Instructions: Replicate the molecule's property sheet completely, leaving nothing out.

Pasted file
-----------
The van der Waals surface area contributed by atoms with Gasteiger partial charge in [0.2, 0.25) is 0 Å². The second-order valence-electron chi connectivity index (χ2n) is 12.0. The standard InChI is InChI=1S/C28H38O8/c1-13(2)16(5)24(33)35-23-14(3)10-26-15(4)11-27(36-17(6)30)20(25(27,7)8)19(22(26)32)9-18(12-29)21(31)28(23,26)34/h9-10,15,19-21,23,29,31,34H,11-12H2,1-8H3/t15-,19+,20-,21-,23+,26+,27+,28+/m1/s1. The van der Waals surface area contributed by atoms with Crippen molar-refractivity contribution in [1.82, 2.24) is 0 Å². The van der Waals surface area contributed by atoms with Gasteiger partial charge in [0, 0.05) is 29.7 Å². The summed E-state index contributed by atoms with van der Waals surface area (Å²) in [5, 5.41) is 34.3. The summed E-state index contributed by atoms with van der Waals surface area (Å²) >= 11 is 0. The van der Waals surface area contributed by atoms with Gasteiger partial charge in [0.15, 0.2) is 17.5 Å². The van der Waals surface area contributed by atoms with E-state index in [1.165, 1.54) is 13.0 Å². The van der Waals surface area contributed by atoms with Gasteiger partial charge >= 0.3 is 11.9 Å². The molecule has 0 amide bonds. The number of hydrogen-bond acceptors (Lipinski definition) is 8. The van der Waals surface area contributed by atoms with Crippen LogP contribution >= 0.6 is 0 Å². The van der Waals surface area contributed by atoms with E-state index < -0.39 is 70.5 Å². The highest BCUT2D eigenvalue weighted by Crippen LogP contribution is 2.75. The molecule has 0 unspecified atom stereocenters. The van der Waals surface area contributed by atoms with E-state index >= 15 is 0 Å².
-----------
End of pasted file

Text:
The van der Waals surface area contributed by atoms with Gasteiger partial charge in [0.2, 0.25) is 0 Å². The second-order valence-electron chi connectivity index (χ2n) is 12.0. The standard InChI is InChI=1S/C28H38O8/c1-13(2)16(5)24(33)35-23-14(3)10-26-15(4)11-27(36-17(6)30)20(25(27,7)8)19(22(26)32)9-18(12-29)21(31)28(23,26)34/h9-10,15,19-21,23,29,31,34H,11-12H2,1-8H3/t15-,19+,20-,21-,23+,26+,27+,28+/m1/s1. The van der Waals surface area contributed by atoms with Crippen molar-refractivity contribution in [1.82, 2.24) is 0 Å². The van der Waals surface area contributed by atoms with Gasteiger partial charge in [0, 0.05) is 29.7 Å². The summed E-state index contributed by atoms with van der Waals surface area (Å²) in [5, 5.41) is 34.3. The summed E-state index contributed by atoms with van der Waals surface area (Å²) >= 11 is 0. The van der Waals surface area contributed by atoms with Gasteiger partial charge in [0.15, 0.2) is 17.5 Å². The van der Waals surface area contributed by atoms with E-state index in [1.165, 1.54) is 13.0 Å². The van der Waals surface area contributed by atoms with Gasteiger partial charge >= 0.3 is 11.9 Å². The molecule has 0 amide bonds. The number of hydrogen-bond acceptors (Lipinski definition) is 8. The van der Waals surface area contributed by atoms with Crippen LogP contribution >= 0.6 is 0 Å². The van der Waals surface area contributed by atoms with E-state index < -0.39 is 70.5 Å². The highest BCUT2D eigenvalue weighted by Crippen LogP contribution is 2.75. The molecule has 0 unspecified atom stereocenters. The van der Waals surface area contributed by atoms with E-state index >= 15 is 0 Å².